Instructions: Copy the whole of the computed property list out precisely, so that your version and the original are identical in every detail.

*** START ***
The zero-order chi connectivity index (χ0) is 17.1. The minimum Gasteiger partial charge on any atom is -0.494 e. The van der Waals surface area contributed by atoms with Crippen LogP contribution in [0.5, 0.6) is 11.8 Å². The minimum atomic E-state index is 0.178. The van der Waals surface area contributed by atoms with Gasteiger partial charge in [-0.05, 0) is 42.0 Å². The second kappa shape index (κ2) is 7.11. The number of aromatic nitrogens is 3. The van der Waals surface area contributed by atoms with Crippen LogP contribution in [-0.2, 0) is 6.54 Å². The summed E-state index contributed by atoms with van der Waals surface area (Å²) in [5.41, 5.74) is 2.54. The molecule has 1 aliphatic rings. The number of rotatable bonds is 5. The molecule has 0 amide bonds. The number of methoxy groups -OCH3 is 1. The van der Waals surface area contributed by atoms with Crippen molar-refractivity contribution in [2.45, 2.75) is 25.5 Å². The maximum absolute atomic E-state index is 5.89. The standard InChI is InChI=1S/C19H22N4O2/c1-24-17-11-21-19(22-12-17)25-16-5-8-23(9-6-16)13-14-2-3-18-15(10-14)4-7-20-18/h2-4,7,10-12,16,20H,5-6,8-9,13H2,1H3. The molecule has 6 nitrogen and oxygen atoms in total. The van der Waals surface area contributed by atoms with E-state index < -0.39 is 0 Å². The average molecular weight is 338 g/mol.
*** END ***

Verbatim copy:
The zero-order chi connectivity index (χ0) is 17.1. The minimum Gasteiger partial charge on any atom is -0.494 e. The van der Waals surface area contributed by atoms with Crippen LogP contribution in [0.5, 0.6) is 11.8 Å². The minimum atomic E-state index is 0.178. The van der Waals surface area contributed by atoms with Gasteiger partial charge in [-0.05, 0) is 42.0 Å². The second kappa shape index (κ2) is 7.11. The number of aromatic nitrogens is 3. The van der Waals surface area contributed by atoms with Crippen LogP contribution in [-0.2, 0) is 6.54 Å². The summed E-state index contributed by atoms with van der Waals surface area (Å²) in [5.41, 5.74) is 2.54. The molecule has 1 aliphatic rings. The number of rotatable bonds is 5. The molecule has 0 amide bonds. The number of methoxy groups -OCH3 is 1. The van der Waals surface area contributed by atoms with Crippen molar-refractivity contribution in [2.45, 2.75) is 25.5 Å². The maximum absolute atomic E-state index is 5.89. The standard InChI is InChI=1S/C19H22N4O2/c1-24-17-11-21-19(22-12-17)25-16-5-8-23(9-6-16)13-14-2-3-18-15(10-14)4-7-20-18/h2-4,7,10-12,16,20H,5-6,8-9,13H2,1H3. The molecule has 6 nitrogen and oxygen atoms in total. The van der Waals surface area contributed by atoms with E-state index < -0.39 is 0 Å². The average molecular weight is 338 g/mol.